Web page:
It also makes it harder to ensure security. Some of the most significant enterprise security concerns today include device diversity and the consumerization of information technology, both brought in by communication convergence. Today's workforce doesn't sit all on a company's payroll, or are solely within their IT control span. Rather, more users bring in their own devices. More workers also come from outsourcing.
Convergence is an amplifier, and can increase both signal (what you want) and noise (what you do not want).
What to do when the “fear gauge” flashes red?
Communication convergence blurs the lines not only among services, but also among devices, software, network, and providers. Convergence means that systems that were never meant to interoperate are now able or even called to do so. This can place previously unknown demands or create unexpected problems in different levels of service, for example with users, administrators, and in auditing.
Quality is harder to achieve at all times, anywhere. The user’s expected quality of experience may become harder to achieve consistently as users cross over fixed and mobile networks. Everyone knows about well-designed webpages on the desktop that fail to show anything useful on a cell phone. Urgency or even a mistake may cause protected information to be sent by email, exposing the organization to multiple regulatory compliance violations (for example, HIPAA & HITECH), fines and lawsuits.
Convergence can also be misused, for example when different systems share a vulnerability that serves as a backdoor between them. Protocols and devices that were not designed to be connected together, all of a sudden can communicate as when using a jailbroken smartphone to hack into another phone or a web site. Limited-performance mobile systems can be tethered to powerful desktop systems and avail themselves of much higher computing and connectivity capacity than their software was designed to contain.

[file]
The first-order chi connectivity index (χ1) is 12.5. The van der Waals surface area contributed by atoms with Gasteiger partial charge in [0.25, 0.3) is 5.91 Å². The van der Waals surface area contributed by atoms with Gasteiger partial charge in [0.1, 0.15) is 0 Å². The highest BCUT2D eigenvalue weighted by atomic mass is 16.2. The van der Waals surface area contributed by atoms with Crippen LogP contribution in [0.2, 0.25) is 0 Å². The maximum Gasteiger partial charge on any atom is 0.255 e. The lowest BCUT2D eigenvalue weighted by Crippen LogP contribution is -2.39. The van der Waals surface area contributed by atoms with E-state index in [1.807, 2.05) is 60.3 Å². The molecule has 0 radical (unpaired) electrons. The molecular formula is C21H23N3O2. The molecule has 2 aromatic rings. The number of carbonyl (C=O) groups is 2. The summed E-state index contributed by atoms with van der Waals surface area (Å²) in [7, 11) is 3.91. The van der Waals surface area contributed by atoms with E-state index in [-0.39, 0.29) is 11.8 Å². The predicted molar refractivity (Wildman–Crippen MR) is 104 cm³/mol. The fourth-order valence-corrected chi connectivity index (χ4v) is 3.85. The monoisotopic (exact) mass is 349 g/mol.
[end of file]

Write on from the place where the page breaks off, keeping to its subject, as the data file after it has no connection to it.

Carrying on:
While communication convergence is good for business, and the mobility promise entices everyone everywhere, convergence must also meet contract, regulatory, and legal duties such as availability, reliability, performance, accessibility, equal access, integrity, breach notification requirements and fines, and confidentiality (when needed).
Further, exactly because communication convergence plays an increasingly strategic role in day-to-day business operations of customers, the negative business impact from faulty convergence or security can cause cascading damage and reduce customer loyalty for otherwise satisfactorily working services.
That's when the “fear gauge” flashes red. Clearly, communication convergence militates against the IT security need to lock down systems and prevent unintended access. Privacy and security concerns, repeated by media in frequent cases, can enforce consumer online fears, affect users, and influence whether users are willing to rely upon an online resource provided by an organization.
And that is when enterprises meet the flip side of communication convergence, which is also made very expensive by regulatory compliance with HIPAA, HITECH, mandatory breach disclosure and other rules that impose large fines and cost.
In short, some difficult aspects are quite clear. Communication convergence can increase the probability of hacking and regulatory compliance faults, while the mobility promise may be elusive to achieve as users’ expectations and devices are increasingly diverse. Other difficult aspects are harder to express, but may play an even greater role, such as fear, uncertainty, lack of familiarity, and distrust.
The Solution is in the Middle: Read Part II >>